Beha’alotcha: Free Fish

BY
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Fish Jumping out of Water
10 Jun 2009
Torah

Sometimes free is expensive.

Consider all those free miles (with your annual credit card), free laptop (with the purchase of) and free gas (with a new car and up to 10,000 miles a year). The Chofetz Chaim (in discussing why Avraham was so insistent on paying for Machpela) pointed out that everything in life costs; sometimes the cheapest way to pay is with money. Free with fine print is usually not worth the money.

As B’nei Yisrael trek through the desert, they begin to crave; they cry for meat, fish and a few other items. Of particular note is their loss of free fish: (11:4-5)

The collection [of nationalities] among them began to have strong cravings, and Bnei Yisroel turned and began to weep; and they said “Who will feed us meat? We remember the fish which we ate in Egypt freely; the cucumbers, watermelons, leeks, onions and garlic.

Rashi wonders how this could be true:

Perhaps you will say that the Egyptians gave them fish freely. But did it not already say, “straw will not be given to you”? If they did not give them straw freely, would they have given them fish freely?

Ramban however disputes the question. Straw no, but fish yes – for straw is part of the slave’s work detail while fish, like any food is needed for slaves to function. Further, Mitzrayim, fed by the Nile had no shortage of fish and in the course of their work, the slaves were free to eat. Thus free really means free.

So if it was true, what was wrong with their words?

Intuitively, we sense a cynical use of chinam (free), one that bespeaks the sin of selective memory, pining for an era that never was; Can you imagine, l’havdil, Natan Scharansky pining for the cool Gulag during a Jerusalem Summer heat wave or a prisoner waxing nostalgic over the loss of his haute cuisine. Was free-fish Mitzrayim really the place to be? In Yogi’s (Berra) immortal words: “Nostalgia is not what it used to be”.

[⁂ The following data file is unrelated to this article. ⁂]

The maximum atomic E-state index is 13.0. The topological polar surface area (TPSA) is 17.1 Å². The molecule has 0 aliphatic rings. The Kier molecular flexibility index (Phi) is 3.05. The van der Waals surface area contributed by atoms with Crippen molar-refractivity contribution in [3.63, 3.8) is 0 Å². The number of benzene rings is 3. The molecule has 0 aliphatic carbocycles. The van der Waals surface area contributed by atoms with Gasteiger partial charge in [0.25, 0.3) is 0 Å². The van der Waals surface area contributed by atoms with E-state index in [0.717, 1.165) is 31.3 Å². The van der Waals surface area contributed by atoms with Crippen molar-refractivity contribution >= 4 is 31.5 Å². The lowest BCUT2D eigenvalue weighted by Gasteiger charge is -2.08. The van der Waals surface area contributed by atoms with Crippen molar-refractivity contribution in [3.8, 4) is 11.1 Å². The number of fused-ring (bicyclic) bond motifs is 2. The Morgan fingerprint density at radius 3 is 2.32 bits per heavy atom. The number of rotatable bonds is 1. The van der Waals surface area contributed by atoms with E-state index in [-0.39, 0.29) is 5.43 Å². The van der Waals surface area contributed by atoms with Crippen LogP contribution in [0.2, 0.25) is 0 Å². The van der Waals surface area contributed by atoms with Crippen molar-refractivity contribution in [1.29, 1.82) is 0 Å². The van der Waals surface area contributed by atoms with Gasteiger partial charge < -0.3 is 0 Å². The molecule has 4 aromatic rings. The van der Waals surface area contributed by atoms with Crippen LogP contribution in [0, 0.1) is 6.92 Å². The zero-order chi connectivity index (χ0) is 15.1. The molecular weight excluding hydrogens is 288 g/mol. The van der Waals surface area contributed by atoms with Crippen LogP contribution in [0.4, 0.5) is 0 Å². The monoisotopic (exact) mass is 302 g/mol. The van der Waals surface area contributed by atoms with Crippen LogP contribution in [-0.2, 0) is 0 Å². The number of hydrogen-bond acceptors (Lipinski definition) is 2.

And for Rashi, for whom free does not mean free, what then is it? Indeed, Rashi and Ramban probably do not argue. For Rashi’s deep words give us a potential insight into the collective psyche of Klal Yisrael:

Then what is meant by “freely”? Free of mitzvot.

Free from mitzvot. Is that what it’s all about? The nation who a few months earlier ringingly declared, na’ase v’nishma have a complete about-face, and a total repudiation of their Sinaitic acceptance?!

What does chinam min hamitzvot really mean here?

Perhaps the notion is not free from mitzvot, but free from the THE mitzvot, i.e., it was not that Bnei Yisrael rejected mitzvot; rather it was their binding nature that created such angst. Many love mitzvot. It is one thing to do the mitzvot, quite another to have no choice. Thus, a counter intuitive Talmudic [Kiddushin 30a] statement teaches gadol hametzuveh v’oseh yoteir mimi she’eino metzuveh v’oseh – greater is the reward for one who is commanded and does than one who volunteers and does. The Ba’alei Hatosafot explain that the moment one has to do, the task becomes harder, i.e. the yetzer hara more challenging. In other words, I am happy to take out the garbage as long as you don’t ask me. A volunteer is free to do as he/she pleases. It is (all shuls know) hard to fire a volunteer.

As Bnei Yisrael progressed through the desert, the dawning notion of this relationship with God began to take hold. As they considered the implications, i.e. the irreversible nature of their commitment, they began to pine for the chinam nature of Mitzrayim; sure, a slave lives with toil and without purpose, but he also carries no ultimate responsibility. In Talmudic lexicon [Gittin 13a]: avda b’hefkeira nicha leih. The servant likes lawlessness.

It is the binding nature of our relationship with Hashem that makes it real. Real relationships endure crises and do not wither under the whim and caprice of the moment. Real relationships require constant nurturing and painstaking effort. It is precisely the secure and eternal nature of that relationship that affords one the sense of security to grow. A relationship that is whimsical and subject to the capricious nature of the moment (ala Western marriage) could not survive the vicissitudes of 3300 years.

For many who ask (or who have to answer) – “but why do I have to?” and for whom “cuz” won’t suffice – it is worthy to consider that the very nature of our obligation creates an intimacy and relationship with Hashem that makes it all worthwhile. The parent who wakes up for his child may also ask that question, but as he/she walks down the chupah, the answer becomes manifestly clear.

May our national chupah come quickly.

Good Shabbos, Asher Brander


Rabbi Asher Brander is the Rabbi of the Westwood Kehilla, Founder/Dean of LINK (Los Angeles Intercommunity Kollel) and is a Rebbe at Yeshiva University High Schools of Los Angeles

The words of this author reflect his/her own opinions and do not necessarily represent the official position of the Orthodox Union.